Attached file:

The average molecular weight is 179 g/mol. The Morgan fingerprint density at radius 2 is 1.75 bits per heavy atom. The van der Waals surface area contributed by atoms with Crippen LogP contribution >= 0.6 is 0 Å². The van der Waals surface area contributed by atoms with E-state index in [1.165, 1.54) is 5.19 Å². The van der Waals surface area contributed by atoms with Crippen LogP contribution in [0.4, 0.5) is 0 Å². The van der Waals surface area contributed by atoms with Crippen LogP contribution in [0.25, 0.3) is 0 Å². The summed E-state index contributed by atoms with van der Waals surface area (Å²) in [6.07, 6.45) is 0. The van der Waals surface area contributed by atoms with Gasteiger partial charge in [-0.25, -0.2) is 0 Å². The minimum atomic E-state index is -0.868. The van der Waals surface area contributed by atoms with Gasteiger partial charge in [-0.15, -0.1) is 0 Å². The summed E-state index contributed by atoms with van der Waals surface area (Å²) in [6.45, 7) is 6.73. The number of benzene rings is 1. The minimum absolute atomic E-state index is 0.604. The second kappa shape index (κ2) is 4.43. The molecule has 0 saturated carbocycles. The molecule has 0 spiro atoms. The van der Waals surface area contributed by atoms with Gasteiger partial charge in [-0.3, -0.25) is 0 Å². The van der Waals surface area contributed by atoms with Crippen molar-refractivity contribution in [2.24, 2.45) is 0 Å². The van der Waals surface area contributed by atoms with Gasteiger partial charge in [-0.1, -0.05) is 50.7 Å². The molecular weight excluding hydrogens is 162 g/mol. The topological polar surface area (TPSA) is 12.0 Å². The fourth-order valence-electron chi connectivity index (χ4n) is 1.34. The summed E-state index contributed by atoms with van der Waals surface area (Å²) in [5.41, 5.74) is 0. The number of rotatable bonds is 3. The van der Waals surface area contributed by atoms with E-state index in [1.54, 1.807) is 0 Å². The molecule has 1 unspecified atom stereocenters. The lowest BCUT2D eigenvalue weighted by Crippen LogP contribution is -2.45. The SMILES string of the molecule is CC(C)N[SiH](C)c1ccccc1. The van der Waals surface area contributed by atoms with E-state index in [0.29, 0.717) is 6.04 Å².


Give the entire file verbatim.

The average molecular weight is 179 g/mol. The Morgan fingerprint density at radius 2 is 1.75 bits per heavy atom. The van der Waals surface area contributed by atoms with Crippen LogP contribution >= 0.6 is 0 Å². The van der Waals surface area contributed by atoms with E-state index in [1.165, 1.54) is 5.19 Å². The van der Waals surface area contributed by atoms with Crippen LogP contribution in [0.4, 0.5) is 0 Å². The van der Waals surface area contributed by atoms with Crippen LogP contribution in [0.25, 0.3) is 0 Å². The summed E-state index contributed by atoms with van der Waals surface area (Å²) in [6.07, 6.45) is 0. The van der Waals surface area contributed by atoms with Gasteiger partial charge in [-0.25, -0.2) is 0 Å². The minimum atomic E-state index is -0.868. The van der Waals surface area contributed by atoms with Gasteiger partial charge in [-0.15, -0.1) is 0 Å². The summed E-state index contributed by atoms with van der Waals surface area (Å²) in [6.45, 7) is 6.73. The number of benzene rings is 1. The minimum absolute atomic E-state index is 0.604. The second kappa shape index (κ2) is 4.43. The molecule has 0 saturated carbocycles. The molecule has 0 spiro atoms. The van der Waals surface area contributed by atoms with Gasteiger partial charge in [-0.3, -0.25) is 0 Å². The van der Waals surface area contributed by atoms with Crippen molar-refractivity contribution in [2.24, 2.45) is 0 Å². The van der Waals surface area contributed by atoms with Gasteiger partial charge in [-0.1, -0.05) is 50.7 Å². The molecular weight excluding hydrogens is 162 g/mol. The topological polar surface area (TPSA) is 12.0 Å². The fourth-order valence-electron chi connectivity index (χ4n) is 1.34. The summed E-state index contributed by atoms with van der Waals surface area (Å²) in [5.41, 5.74) is 0. The number of rotatable bonds is 3. The van der Waals surface area contributed by atoms with E-state index in [1.54, 1.807) is 0 Å². The molecule has 1 unspecified atom stereocenters. The lowest BCUT2D eigenvalue weighted by Crippen LogP contribution is -2.45. The SMILES string of the molecule is CC(C)N[SiH](C)c1ccccc1. The van der Waals surface area contributed by atoms with E-state index in [0.29, 0.717) is 6.04 Å².